After SIV infection, plasma viral loads, as well as viral loads in tissues (brain, liver, spleen) in alcohol-consuming animals did not differ than controls, who were fed just the orange solution without alcohol. However, alcohol consumption did significantly increase the viral load in the CSF. Furthermore, when looking at inflammatory cytokines and lymphocyte subsets, the authors found that alcohol decreased IFN-alpha, CD4 T cells, and NK cells in the brain, suggesting that alcohol may dampen the immune response to the virus in the brain. As SIVmac251 is known to infect the CNS, this data suggests that chronic alcohol may increase the susceptibility of the CNS to HIV infection and further complications, such as HIV encephalitis. However, as actual brain tissue did not show increased viral load, a definitive link between alcohol and CNS HIV infection/complications needs to researched.
The authors followed monocytes and macrophages (another population of immune cells susceptible to HIV infection; CD14+CD16low and CD14+CD16+, respectively) as well and found them to be decreased at 7 dpi in the alcohol-consuming population. In addition, looking more specifically, in the blood these monocytes and macrophages had increased expression of CCR5 (a coreceptor frequently used by HIV/SIV), CD44v6 (an adhesion molecule correlated to brain-inflammatory HIV/SIV), and CCR2 (a chemokine receptor linked to monocyte infiltration and cognitive decline). Correspondingly, they found that tissue macrophages had increased CCR5 and CD44v6 expression in the liver and brain, respectively. This reaffirms the author's suspicion that alcoholism can induce vulnerability to HIV/SIV infection in certain microenvironments within the body.
By simulating HIV infection in macaques that consume alcohol chronically in similar quantities as seen in human consumption, Marcondes et al have found results that support the notion that alcoholism can increase susceptibility to HIV infection. Mainly they found that inflammatory cytokines and lymphocyte subsets were altered, especially in brain, where they were decreased. This could perhaps mean more CNS involvement during HIV infection in chronic alcohol abusers. They found CD4 T cells (central and effector memory) were decreased in SIV+EtOH animals, suggesting that perhaps HIV killing of these cells were more efficient when alcohol was present. They also found that CCR5, one of the HIV coreceptors, was upregulated in monocytes and macrophages, suggesting that alcohol perhaps made these cells more vulnerable to HIV/SIV infection. However, the results presented in this paper need to be taken with a grain of salt. Although they found altered lymphocyte populations, overall viral load in the blood and in the tissues were no different in the alcohol consuming condition; in addition, results were mixed for other tissues such as the spleen, liver, LN, etc. It is also important to differentiate the alterations in lymphocyte populations with their role in HIV infection. A decrease in lymphocyte population may not necessarily suggest more vulnerability but rather more killing. An increase in inflammatory cytokines/lymphocytes in peripheral blood may mean a better immune response to HIV infection, but in the brain it may have negative consequences (e.g. encephalitis, leading to cognitive decline). Overall, while this study has shown somewhat mixed results for different tissues, these authors have been able to show that alcohol does have negative effects on the immune response during SIV/HIV infection, although the extent to which alcohol effects viremia and conversion to AIDS (in general HIV progression), and HIV encephalitis, needs to be studied further. Nevertheless, we can add vulnerability to HIV to the long list of reason to avoid alcohol abuse; this is very pertinent to those young persons undergoing secondary education who, by most parameters, qualify for chronic alcoholism. wink.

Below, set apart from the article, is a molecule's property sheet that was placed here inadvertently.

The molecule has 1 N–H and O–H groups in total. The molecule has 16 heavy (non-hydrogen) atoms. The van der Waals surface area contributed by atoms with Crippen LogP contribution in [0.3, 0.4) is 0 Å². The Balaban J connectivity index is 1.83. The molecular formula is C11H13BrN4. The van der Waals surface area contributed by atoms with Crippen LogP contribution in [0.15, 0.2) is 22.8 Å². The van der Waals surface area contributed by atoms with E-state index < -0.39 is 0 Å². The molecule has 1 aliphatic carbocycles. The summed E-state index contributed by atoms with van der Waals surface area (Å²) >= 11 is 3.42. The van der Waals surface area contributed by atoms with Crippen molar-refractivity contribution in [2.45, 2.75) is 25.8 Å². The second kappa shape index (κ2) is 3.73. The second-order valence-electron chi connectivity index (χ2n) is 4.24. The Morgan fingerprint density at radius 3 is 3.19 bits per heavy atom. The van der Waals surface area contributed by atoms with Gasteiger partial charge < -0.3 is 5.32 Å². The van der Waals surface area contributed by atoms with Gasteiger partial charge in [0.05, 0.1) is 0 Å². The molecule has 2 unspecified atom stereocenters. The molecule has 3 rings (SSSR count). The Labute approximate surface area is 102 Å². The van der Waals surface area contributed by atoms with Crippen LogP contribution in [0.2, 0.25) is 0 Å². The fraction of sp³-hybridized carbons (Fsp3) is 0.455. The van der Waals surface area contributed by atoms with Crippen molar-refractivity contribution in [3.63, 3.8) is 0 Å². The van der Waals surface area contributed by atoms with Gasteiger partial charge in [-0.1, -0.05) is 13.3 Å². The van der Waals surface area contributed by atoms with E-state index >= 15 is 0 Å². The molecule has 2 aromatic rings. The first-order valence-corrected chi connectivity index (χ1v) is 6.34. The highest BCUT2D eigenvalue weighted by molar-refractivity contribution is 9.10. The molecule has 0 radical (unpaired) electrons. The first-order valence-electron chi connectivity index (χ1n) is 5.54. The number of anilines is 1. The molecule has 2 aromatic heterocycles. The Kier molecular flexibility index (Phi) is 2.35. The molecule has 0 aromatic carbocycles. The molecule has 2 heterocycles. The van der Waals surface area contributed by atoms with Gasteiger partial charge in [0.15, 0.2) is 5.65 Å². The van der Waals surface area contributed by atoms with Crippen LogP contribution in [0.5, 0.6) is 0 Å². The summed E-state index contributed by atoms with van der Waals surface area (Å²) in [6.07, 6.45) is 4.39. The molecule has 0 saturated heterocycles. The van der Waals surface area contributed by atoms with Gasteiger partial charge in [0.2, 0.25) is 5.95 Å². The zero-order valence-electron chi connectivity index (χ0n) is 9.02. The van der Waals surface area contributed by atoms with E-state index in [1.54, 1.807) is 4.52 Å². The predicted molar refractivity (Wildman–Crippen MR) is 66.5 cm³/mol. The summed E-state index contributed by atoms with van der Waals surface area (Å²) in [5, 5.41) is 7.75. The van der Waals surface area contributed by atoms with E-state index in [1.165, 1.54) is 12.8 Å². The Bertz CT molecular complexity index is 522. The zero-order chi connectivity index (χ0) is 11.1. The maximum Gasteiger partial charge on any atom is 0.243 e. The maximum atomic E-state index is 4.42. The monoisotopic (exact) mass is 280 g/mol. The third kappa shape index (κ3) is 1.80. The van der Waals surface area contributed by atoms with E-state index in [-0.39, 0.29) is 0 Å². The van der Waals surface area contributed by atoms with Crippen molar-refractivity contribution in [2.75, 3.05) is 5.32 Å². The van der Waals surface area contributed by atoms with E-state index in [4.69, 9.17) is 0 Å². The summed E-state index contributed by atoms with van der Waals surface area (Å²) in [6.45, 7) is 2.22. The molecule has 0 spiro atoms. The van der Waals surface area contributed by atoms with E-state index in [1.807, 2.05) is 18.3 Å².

Marcondes, M. C. G., Watry, D., Zandonatti, M., Flynn, C., Taffe, M. A. and Fox, H. (2008), Chronic Alcohol Consumption Generates a Vulnerable Immune Environment During Early SIV Infection in Rhesus Macaques. Alcoholism: Clinical and Experimental Research, 32: 1583–1592.
, , , , () . : –
Grant, B. F. (1994), Alcohol consumption, alcohol abuse and alcohol dependence. The United States as an example. Addiction, 89: 1357–1365.
Molina, P. E., McNurlan, M., Rathmacher, J., Lang, C. H., Zambell, K. L., Purcell, J., Bohm, R. P., Zhang, P., Bagby, G. J. and Nelson, S. (2006), Chronic Alcohol Accentuates Nutritional, Metabolic, and Immune Alterations During Asymptomatic Simian Immunodeficiency Virus Infection. Alcoholism: Clinical and Experimental Research, 30: 2065–2078.
, , , (). . :–.